• error() callback handles error.
  • options instance provides options for the geolocation API.

NOTE Each callback method has its return type, according to the type definition, which is not necessary. Therefore, we just return null

The options instance used above is actually an interface type of PositonOptions that needs to be implemented. Its implementation might be looking like below:

We completed the TypeScript part. Let’s run the app!


When we use a web browser within our dev machine, it firstly asks us to get a permission to use our location data:

Click Allow and we’ll see the result.

This time, let’s do it on a mobile browser. This is taken from Chrome for iPhone. It also asks us a permission to use geolocation data.

Once tapping the OK button, we can see the result.

So far, we’ve briefly looked at the geolocation API to populate current location. That’s not that hard, isn’t it?

If we have more complex scenario, need more accurate location details, or need constant access to the location data even we’re not using the app, then native app might have to be considered. Here’s a good discussion regarding to these concerns. But using HTML5 geolocation API would be enough in majority of cases.

Accessing to Camera on Mobile Devices from ASP.NET Core Application in Vue.js and TypeScript

In the previous post, we built an ASP.NET Core application using Vue.js and TypeScript. As a working example, we’re building a mobile web application. Many modern web browsers supporting HTML5 can access to multimedia devices on users’ computer, smartphones or tablets, such as camera and microphone. The Navigator.getUserMedia() API enables us to access to those resources. In this post, we’re actually going to implement a feature for camera access on our computer and mobile devices, by writing codes in VueJs and TypeScript.

The code samples used for this post can be found here.

getUserMedia() API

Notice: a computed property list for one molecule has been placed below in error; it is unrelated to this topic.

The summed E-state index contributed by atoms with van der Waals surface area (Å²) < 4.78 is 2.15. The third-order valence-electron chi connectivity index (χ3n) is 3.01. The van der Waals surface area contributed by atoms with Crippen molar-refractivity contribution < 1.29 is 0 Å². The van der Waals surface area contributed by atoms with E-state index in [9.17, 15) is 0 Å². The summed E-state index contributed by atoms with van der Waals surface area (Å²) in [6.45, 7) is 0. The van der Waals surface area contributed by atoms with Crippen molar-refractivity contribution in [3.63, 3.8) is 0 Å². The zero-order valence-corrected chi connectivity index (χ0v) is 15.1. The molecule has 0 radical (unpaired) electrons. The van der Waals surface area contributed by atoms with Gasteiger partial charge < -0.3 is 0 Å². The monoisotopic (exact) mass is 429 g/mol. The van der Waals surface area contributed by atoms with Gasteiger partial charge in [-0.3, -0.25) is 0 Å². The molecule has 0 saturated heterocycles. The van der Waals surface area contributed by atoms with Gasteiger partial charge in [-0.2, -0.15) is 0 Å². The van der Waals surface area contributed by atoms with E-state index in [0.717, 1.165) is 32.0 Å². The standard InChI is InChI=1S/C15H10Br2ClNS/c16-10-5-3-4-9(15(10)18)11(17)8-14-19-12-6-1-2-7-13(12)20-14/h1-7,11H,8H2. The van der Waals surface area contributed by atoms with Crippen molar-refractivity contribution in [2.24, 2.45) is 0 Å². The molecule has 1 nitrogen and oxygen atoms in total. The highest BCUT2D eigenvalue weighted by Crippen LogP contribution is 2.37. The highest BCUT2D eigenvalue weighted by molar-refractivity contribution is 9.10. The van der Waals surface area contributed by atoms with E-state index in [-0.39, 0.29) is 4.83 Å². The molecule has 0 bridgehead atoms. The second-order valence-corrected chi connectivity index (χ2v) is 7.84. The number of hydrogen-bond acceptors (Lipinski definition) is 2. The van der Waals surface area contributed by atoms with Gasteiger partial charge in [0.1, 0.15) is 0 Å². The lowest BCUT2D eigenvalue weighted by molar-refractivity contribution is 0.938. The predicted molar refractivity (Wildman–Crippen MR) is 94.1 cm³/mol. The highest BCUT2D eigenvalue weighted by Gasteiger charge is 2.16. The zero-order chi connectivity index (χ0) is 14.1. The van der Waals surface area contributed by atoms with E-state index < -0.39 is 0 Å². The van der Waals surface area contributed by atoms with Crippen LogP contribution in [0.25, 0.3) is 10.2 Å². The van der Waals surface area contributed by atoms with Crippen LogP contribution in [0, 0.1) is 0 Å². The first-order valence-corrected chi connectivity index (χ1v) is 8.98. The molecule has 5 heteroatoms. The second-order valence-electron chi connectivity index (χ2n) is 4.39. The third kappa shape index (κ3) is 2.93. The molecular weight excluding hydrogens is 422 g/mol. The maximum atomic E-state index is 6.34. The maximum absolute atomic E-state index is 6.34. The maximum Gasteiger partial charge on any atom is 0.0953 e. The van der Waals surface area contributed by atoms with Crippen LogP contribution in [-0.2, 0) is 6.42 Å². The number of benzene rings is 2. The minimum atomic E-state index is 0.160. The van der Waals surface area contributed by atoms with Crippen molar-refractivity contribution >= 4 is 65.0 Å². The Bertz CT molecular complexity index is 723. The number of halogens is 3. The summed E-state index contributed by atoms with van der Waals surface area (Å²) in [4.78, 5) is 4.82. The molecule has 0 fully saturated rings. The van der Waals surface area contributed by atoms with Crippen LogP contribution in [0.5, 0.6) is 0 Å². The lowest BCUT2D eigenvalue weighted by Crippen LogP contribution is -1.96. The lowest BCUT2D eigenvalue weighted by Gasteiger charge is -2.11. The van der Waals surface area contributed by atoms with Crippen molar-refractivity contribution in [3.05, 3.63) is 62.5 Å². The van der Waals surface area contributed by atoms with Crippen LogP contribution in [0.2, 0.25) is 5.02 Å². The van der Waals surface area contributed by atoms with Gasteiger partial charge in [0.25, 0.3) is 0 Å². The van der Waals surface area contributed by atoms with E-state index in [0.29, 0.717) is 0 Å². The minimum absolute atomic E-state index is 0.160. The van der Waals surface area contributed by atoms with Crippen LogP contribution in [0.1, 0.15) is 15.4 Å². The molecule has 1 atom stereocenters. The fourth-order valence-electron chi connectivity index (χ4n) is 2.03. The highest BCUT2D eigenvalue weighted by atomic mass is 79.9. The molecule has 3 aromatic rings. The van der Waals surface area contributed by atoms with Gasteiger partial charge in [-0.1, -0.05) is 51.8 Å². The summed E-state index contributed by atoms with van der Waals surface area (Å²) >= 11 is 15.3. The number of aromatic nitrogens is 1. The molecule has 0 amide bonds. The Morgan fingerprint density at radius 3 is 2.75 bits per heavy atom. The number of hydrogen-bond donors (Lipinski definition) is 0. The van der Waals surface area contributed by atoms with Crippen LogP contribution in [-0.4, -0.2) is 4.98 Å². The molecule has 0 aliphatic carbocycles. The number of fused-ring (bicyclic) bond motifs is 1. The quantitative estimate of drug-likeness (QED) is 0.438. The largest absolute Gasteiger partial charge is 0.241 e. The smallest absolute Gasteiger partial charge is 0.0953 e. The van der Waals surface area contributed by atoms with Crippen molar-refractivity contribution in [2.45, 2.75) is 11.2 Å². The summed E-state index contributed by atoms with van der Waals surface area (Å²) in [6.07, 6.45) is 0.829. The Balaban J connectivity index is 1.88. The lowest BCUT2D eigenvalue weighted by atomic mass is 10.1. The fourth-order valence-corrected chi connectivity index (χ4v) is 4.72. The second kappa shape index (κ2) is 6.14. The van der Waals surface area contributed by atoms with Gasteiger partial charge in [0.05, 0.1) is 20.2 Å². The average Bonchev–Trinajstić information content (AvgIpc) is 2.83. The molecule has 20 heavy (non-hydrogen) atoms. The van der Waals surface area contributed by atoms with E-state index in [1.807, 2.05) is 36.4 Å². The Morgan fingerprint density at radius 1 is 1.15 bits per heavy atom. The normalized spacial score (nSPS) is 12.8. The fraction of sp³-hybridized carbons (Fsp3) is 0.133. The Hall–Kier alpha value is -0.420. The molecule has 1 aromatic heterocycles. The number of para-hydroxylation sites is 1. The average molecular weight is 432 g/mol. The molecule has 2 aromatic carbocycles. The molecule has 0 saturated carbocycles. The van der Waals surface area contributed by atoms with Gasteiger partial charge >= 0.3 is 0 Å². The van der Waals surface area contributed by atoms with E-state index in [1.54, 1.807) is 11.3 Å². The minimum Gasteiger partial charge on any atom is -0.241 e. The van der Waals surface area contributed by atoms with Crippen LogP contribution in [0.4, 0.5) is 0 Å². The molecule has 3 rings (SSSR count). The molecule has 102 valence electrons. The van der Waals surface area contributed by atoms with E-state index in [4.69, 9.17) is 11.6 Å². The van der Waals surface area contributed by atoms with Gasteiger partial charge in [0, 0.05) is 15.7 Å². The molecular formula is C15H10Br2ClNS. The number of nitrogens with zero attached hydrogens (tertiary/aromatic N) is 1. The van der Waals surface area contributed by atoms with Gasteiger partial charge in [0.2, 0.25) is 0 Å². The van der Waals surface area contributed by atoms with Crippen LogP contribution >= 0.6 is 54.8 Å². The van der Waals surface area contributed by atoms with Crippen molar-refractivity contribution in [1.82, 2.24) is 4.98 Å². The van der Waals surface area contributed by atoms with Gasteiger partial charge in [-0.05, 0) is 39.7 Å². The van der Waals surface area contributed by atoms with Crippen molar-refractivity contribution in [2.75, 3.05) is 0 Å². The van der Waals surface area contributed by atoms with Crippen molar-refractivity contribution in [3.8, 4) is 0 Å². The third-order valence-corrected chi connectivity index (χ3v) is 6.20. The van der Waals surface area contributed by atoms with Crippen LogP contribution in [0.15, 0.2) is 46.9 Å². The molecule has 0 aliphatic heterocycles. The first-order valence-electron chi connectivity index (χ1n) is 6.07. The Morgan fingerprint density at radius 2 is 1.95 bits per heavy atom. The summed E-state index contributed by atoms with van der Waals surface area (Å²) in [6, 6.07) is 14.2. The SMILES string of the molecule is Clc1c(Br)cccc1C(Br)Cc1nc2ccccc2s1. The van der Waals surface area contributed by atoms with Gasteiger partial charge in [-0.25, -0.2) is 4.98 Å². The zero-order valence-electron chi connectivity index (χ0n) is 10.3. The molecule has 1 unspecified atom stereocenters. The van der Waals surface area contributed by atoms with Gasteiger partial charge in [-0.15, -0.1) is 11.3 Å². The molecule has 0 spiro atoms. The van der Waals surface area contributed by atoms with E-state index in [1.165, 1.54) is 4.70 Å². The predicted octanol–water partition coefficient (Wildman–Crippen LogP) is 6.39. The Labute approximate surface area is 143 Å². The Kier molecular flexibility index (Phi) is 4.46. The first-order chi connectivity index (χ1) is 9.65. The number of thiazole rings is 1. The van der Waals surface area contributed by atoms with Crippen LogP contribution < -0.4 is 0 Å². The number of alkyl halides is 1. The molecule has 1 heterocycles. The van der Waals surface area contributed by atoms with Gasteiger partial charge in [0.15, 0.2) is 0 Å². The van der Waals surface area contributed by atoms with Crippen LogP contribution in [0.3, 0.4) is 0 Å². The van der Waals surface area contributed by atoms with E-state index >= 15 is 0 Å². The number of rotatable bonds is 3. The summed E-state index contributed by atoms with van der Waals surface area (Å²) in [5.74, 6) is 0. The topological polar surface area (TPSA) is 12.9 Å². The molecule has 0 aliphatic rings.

Most modern web browsers support this getUserMedia() API, as long as they support HTML5. There are two different APIs around this method – one is Navigator.getUserMedia() that supports callback functions, while the other MediaDevices.getUserMedia(), that came up later, supports Promise so that we can avoid Callback Hell. However, not all browsers support the MediaDevices.getUserMedia(), so we need to support both anyway. For more details around getUserMedia(), we can find some practical samples in this MDN document.


  • ASP.NET Core application from the previous post
  • Computer, tablet or smartphone having camera

NOTE 1: This post uses VueJs 2.2.1 and TypeScript 2.2.1. VueJs 2.2.1 introduced some breaking changes how it interacts with TypeScript. Please have a look at the official guide document.

NOTE 2: vue-webcam written by @smronju was referenced for camera access, and modified to fit in the TypeScript format.

Update Hello.vue

We need a placeholder for camera access and video streaming. Add the following HTML codes into the template section in Hello.vue.

  • video accepts the camera input. src, width, height and autoplay are bound with the component in Hello.ts. Additionally, we add the ref attribute for the component to recognise the video tag.
  • img is where the camera input is rendered. The photo field is used for data binding.